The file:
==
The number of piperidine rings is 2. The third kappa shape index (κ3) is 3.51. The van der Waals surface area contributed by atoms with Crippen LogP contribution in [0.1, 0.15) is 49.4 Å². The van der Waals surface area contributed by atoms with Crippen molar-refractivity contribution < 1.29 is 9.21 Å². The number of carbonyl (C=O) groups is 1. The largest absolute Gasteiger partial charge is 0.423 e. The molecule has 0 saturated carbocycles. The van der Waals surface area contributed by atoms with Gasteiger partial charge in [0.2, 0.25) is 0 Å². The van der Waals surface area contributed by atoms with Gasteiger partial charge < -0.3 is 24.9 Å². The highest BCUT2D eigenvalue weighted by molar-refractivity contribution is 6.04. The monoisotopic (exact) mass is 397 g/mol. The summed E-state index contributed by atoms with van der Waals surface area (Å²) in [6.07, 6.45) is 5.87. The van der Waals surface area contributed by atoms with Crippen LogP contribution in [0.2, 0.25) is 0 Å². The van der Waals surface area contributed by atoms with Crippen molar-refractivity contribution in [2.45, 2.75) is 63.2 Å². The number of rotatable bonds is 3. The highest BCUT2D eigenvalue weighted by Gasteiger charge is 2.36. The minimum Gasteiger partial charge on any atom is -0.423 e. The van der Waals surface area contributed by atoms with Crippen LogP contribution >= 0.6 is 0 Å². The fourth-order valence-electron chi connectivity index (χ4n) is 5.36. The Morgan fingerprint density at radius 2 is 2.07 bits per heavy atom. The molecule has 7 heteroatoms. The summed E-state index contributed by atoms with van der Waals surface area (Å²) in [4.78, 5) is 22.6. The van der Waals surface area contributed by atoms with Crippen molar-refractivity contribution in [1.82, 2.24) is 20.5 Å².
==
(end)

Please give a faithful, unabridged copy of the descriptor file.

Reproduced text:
The number of piperidine rings is 2. The third kappa shape index (κ3) is 3.51. The van der Waals surface area contributed by atoms with Crippen LogP contribution in [0.1, 0.15) is 49.4 Å². The van der Waals surface area contributed by atoms with Crippen molar-refractivity contribution < 1.29 is 9.21 Å². The number of carbonyl (C=O) groups is 1. The largest absolute Gasteiger partial charge is 0.423 e. The molecule has 0 saturated carbocycles. The van der Waals surface area contributed by atoms with Gasteiger partial charge in [0.2, 0.25) is 0 Å². The van der Waals surface area contributed by atoms with Gasteiger partial charge < -0.3 is 24.9 Å². The highest BCUT2D eigenvalue weighted by molar-refractivity contribution is 6.04. The monoisotopic (exact) mass is 397 g/mol. The summed E-state index contributed by atoms with van der Waals surface area (Å²) in [6.07, 6.45) is 5.87. The van der Waals surface area contributed by atoms with Crippen LogP contribution in [0.2, 0.25) is 0 Å². The van der Waals surface area contributed by atoms with Crippen molar-refractivity contribution in [2.45, 2.75) is 63.2 Å². The number of rotatable bonds is 3. The highest BCUT2D eigenvalue weighted by Gasteiger charge is 2.36. The minimum Gasteiger partial charge on any atom is -0.423 e. The van der Waals surface area contributed by atoms with Crippen LogP contribution >= 0.6 is 0 Å². The fourth-order valence-electron chi connectivity index (χ4n) is 5.36. The Morgan fingerprint density at radius 2 is 2.07 bits per heavy atom. The molecule has 7 heteroatoms. The summed E-state index contributed by atoms with van der Waals surface area (Å²) in [4.78, 5) is 22.6. The van der Waals surface area contributed by atoms with Crippen molar-refractivity contribution in [1.82, 2.24) is 20.5 Å².